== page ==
Tuesday, November 25, 2008

Online or Offline? Neither - it's 'Inline'


 I'm often asked if online interactions will replace traditional face-to-face ones. They won't - but they will co-exist. Let me tell you how based on some real-life experiences. I had at a conference I attended earlier this week. 

 I was sitting at the conference listening patiently to the presenter when I noticed that a guy I used to work with- Mike from Telstra - was sitting in the row in front of me. I wanted to make sure he knew I was at the event so I had a chance to say hello. I didn't have his mobile number but noticed that he was using Twitter (a messaging tool that allows one to post short messages often referred to as 'microblogging'). I sent him a 'tweet' (a twitter message) from my Blackberry Bold telling him where I was, he turned around to acknowledge me and we caught up briefly during the first session break. 

 As we went to the next session, I got a 'tweet' (a twitter message) from Michelle at IBM who noticed I was at the conference. Michelle is a working Mum and she couldn't get to this particular event. She asked me if I could send her some of the information from a presentation she was particularly interested in. I'll do so as soon as the slides are available in the next few days. 

 Just as we broke for lunch, I was approached by Bryan who introduced himself to me. Bryan is a recruiter who found me on Linkedin (online business network) two months ago. We spoke on the phone but never met face-to-face. He recognised my face from my Linkedin photo and at that moment, we decided to have lunch together. 

 After lunch, I recognised the face of a gent called Jye who posted one of my articles on Online Networking on HIS blog site. During the next break, I introduced myself to him to personally thank him for promoting my article. We'll catch up for a coffee meeting in the next couple of weeks. 

 I guess I could have organised face-to-face or offline meetings with Mike, Michelle, Bryan and Jye which would have taken time and effort. Due to the instantness and complimentary nature of online media, I utilised both to my advantage. In fact, it's what I call "inline", meaning (as the name suggests) an interaction outcome that's 'in line' with how one operates, incorporating online and offline worlds. As usual, would appreciate your thoughts..

Saturday, November 1, 2008

Connection Technology


 In the book I’m writing, I talk about the evolution of communication technologies like the telephone and telegrams to connection technology. I define connection technology as devices and applications that do more than provide communication capability – it provides a connection for people and information to people and information via a range of applications. 

A basic example is the mobile phone that began life as a mobile version of the humble telephone but has transformed into a phone, phone book (contact list), instant message vehicle (text SMS and video MMS), audio message bank (voicemail) and photo capture send and store (camera) to name a few current functions.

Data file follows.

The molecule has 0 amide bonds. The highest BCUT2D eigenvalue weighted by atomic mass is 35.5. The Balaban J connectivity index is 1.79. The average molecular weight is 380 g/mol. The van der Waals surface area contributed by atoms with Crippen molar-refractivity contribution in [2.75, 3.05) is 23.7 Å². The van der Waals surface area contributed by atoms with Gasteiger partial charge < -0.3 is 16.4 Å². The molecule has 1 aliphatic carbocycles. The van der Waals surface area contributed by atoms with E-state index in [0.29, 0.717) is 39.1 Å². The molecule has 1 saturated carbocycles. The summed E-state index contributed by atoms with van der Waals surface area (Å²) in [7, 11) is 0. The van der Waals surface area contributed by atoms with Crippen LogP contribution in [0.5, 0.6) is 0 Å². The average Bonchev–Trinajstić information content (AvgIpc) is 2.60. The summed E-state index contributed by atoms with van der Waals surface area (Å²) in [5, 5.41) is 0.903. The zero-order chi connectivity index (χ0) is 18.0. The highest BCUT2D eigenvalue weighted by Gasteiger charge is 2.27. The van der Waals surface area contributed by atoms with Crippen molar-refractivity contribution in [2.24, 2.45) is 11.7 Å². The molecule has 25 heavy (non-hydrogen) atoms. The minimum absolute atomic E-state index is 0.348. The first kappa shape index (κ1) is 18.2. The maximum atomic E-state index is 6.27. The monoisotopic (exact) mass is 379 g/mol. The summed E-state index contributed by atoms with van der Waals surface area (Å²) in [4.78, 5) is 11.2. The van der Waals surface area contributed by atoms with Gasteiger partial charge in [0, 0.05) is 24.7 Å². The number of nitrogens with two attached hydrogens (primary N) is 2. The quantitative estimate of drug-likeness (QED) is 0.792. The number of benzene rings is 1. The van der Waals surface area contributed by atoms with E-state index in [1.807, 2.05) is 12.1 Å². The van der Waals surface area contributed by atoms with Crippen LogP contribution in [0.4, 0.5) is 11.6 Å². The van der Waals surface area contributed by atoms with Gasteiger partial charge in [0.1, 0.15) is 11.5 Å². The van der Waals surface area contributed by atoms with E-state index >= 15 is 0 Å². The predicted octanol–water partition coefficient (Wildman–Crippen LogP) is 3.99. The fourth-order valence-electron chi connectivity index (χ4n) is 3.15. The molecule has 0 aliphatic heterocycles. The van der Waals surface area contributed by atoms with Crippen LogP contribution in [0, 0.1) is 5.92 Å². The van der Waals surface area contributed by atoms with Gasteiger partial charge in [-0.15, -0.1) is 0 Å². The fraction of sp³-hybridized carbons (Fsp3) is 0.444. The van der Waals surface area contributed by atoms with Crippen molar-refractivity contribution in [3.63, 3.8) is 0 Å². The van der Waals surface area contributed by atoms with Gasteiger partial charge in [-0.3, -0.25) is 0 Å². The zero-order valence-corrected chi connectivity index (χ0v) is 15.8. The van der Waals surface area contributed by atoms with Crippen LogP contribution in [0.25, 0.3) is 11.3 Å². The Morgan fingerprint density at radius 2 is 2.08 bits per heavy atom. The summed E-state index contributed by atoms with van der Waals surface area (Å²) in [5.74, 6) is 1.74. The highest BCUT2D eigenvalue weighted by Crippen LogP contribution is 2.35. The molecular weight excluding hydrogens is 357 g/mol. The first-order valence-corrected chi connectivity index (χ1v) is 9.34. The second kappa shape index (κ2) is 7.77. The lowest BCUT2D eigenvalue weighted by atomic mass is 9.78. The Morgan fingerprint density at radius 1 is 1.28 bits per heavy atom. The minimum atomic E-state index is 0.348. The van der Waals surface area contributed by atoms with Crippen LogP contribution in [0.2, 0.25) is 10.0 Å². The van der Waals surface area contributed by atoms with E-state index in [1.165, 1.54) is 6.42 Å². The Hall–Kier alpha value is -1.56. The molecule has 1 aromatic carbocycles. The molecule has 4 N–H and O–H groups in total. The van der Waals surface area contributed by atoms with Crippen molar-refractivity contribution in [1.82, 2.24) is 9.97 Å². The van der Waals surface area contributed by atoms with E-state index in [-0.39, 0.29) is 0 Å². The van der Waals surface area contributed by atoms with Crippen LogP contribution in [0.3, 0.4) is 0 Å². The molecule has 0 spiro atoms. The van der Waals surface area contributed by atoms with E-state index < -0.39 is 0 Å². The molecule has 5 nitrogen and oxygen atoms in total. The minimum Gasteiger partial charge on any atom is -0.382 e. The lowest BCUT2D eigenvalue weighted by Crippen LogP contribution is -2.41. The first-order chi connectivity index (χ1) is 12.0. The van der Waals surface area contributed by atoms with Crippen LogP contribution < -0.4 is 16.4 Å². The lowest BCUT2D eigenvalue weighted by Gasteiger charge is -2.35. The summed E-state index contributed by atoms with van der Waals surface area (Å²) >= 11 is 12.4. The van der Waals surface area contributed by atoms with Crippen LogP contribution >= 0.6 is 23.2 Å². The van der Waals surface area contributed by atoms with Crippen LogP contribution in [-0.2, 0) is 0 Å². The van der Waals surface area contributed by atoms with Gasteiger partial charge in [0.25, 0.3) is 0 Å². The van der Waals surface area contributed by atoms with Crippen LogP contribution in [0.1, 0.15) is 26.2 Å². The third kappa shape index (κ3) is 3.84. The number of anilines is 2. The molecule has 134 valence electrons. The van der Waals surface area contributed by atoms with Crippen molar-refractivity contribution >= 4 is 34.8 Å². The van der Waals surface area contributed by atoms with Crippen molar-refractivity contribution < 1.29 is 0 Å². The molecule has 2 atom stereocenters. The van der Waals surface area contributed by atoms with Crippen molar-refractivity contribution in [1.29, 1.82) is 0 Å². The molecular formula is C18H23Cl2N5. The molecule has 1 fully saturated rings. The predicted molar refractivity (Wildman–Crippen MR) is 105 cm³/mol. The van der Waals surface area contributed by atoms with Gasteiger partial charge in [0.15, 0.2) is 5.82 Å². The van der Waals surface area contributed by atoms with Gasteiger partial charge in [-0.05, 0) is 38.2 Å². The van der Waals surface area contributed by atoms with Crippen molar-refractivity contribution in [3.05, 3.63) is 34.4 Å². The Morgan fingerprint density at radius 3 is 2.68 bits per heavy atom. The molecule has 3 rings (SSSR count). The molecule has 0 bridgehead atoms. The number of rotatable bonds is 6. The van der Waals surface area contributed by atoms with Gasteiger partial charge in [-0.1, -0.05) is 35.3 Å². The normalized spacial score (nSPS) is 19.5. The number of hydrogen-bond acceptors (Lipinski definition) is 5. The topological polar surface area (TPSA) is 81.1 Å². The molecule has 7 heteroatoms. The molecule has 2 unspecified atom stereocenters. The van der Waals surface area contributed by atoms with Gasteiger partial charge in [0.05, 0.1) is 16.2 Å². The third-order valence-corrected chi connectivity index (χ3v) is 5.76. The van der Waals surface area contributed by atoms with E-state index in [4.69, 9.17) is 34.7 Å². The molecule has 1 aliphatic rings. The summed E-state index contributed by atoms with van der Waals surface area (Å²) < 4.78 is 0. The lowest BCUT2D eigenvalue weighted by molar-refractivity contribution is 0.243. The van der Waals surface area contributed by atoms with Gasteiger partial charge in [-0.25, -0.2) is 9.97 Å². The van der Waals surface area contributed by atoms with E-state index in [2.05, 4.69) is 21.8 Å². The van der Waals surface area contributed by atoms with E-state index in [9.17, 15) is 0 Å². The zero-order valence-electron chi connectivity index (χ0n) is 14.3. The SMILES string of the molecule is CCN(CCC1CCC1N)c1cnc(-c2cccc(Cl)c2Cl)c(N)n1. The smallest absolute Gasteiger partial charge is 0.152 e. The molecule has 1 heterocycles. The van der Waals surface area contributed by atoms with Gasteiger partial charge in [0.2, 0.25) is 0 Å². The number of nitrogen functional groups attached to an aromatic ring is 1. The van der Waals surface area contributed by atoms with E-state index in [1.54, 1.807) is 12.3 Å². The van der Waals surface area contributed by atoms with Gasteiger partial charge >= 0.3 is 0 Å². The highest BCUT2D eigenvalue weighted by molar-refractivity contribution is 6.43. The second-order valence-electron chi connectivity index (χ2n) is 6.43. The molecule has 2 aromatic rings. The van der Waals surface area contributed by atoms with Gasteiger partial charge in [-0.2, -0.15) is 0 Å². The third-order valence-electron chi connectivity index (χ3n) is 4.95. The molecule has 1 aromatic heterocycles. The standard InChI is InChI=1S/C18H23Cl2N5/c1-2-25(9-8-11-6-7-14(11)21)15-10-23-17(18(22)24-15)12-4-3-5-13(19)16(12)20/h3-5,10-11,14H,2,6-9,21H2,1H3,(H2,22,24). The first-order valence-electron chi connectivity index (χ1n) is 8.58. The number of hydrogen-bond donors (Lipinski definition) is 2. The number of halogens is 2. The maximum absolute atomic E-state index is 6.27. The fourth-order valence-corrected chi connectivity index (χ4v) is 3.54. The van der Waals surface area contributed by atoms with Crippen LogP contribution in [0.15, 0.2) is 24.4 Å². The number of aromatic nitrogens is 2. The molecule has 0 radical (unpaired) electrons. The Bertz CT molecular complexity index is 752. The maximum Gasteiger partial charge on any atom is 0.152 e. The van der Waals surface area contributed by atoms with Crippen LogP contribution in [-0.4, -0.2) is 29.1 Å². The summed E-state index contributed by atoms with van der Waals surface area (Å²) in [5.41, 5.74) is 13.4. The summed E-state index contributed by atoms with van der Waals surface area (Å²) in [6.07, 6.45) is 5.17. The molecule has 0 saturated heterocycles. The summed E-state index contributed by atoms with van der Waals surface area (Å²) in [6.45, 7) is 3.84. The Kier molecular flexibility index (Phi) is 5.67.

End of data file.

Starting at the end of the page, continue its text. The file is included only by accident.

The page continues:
Today, more sophisticated devices such as the iPhone, Blackberry and PDA provide even more connectivity with built-in calendars, email, internet access and a range of customizable connection applications. This development provides society and business with a new way of connecting – not just communicating – with devices that reside in people's pockets or purses. 

Here’s a really good business example: When you arrive at the Malibu Beach Inn in California in the United States, you’re asked if you own an Apple iPhone or iTouch. If you don’t have one, they provide you one for the duration of your stay. On the device, they provide access to an application called Hotel Evolution, which displays a grid of icons that becomes your portable guest information and services portal. 

 From the menu items, you can access room service menus and place orders (including special requests and dietary preferences), arrange for your dry cleaning to be collected, request additional toiletries, change your do not disturb room status, set-up a wake-up call, receive messages, arrange a rental car and make a booking before you leave. By accessing the virtual concierge, you can view a local attractions map, shopping guide and even the tee-off times for the local golf course. This capability is available NOW. 

In future, I have no doubt that they will program the capability for the device to function as a hotel key for secure physical access to your room during your stay. This is one of many applications these connection technologies will provide society and business now and in the future. Some are being developed now - and some are probably being devised in your heads as you read this. If you know of any connection technologies and applications, please feel free to comment or send me a note. I love to share this stuff.